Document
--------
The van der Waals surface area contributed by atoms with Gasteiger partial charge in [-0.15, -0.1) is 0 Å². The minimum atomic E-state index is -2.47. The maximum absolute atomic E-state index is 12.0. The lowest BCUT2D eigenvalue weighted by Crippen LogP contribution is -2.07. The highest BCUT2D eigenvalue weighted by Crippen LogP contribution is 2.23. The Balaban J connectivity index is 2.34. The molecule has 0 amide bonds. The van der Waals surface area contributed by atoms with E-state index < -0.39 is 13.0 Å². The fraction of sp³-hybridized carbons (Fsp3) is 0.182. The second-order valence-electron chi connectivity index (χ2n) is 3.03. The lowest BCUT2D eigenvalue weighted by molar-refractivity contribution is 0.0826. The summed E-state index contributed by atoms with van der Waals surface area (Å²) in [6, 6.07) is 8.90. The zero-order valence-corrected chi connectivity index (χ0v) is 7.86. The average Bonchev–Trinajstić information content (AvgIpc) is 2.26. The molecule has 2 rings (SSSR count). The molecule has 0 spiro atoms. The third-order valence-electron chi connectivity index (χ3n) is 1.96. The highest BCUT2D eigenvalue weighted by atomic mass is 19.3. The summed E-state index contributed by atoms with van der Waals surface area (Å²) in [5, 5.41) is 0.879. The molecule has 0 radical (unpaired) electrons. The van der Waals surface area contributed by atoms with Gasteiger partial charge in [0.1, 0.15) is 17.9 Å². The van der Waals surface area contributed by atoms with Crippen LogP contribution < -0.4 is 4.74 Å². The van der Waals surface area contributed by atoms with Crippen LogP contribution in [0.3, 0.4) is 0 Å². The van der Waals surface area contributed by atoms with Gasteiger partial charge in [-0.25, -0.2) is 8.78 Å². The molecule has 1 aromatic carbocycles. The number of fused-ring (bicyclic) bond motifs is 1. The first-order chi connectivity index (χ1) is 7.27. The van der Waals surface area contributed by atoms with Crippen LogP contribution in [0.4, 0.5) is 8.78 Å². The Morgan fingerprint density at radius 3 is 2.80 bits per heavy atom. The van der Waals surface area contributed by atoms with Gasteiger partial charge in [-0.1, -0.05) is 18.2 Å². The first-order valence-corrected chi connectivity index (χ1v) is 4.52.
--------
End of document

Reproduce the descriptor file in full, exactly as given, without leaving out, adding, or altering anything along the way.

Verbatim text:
The van der Waals surface area contributed by atoms with Gasteiger partial charge in [-0.15, -0.1) is 0 Å². The minimum atomic E-state index is -2.47. The maximum absolute atomic E-state index is 12.0. The lowest BCUT2D eigenvalue weighted by Crippen LogP contribution is -2.07. The highest BCUT2D eigenvalue weighted by Crippen LogP contribution is 2.23. The Balaban J connectivity index is 2.34. The molecule has 0 amide bonds. The van der Waals surface area contributed by atoms with E-state index < -0.39 is 13.0 Å². The fraction of sp³-hybridized carbons (Fsp3) is 0.182. The second-order valence-electron chi connectivity index (χ2n) is 3.03. The lowest BCUT2D eigenvalue weighted by molar-refractivity contribution is 0.0826. The summed E-state index contributed by atoms with van der Waals surface area (Å²) in [6, 6.07) is 8.90. The zero-order valence-corrected chi connectivity index (χ0v) is 7.86. The average Bonchev–Trinajstić information content (AvgIpc) is 2.26. The molecule has 2 rings (SSSR count). The molecule has 0 spiro atoms. The third-order valence-electron chi connectivity index (χ3n) is 1.96. The highest BCUT2D eigenvalue weighted by atomic mass is 19.3. The summed E-state index contributed by atoms with van der Waals surface area (Å²) in [5, 5.41) is 0.879. The molecule has 0 radical (unpaired) electrons. The van der Waals surface area contributed by atoms with Gasteiger partial charge in [0.1, 0.15) is 17.9 Å². The van der Waals surface area contributed by atoms with Crippen LogP contribution < -0.4 is 4.74 Å². The van der Waals surface area contributed by atoms with Crippen LogP contribution in [0.3, 0.4) is 0 Å². The van der Waals surface area contributed by atoms with Gasteiger partial charge in [-0.25, -0.2) is 8.78 Å². The molecule has 1 aromatic carbocycles. The number of fused-ring (bicyclic) bond motifs is 1. The first-order chi connectivity index (χ1) is 7.27. The van der Waals surface area contributed by atoms with Crippen LogP contribution in [0.4, 0.5) is 8.78 Å². The Morgan fingerprint density at radius 3 is 2.80 bits per heavy atom. The van der Waals surface area contributed by atoms with Gasteiger partial charge in [-0.1, -0.05) is 18.2 Å². The first-order valence-corrected chi connectivity index (χ1v) is 4.52.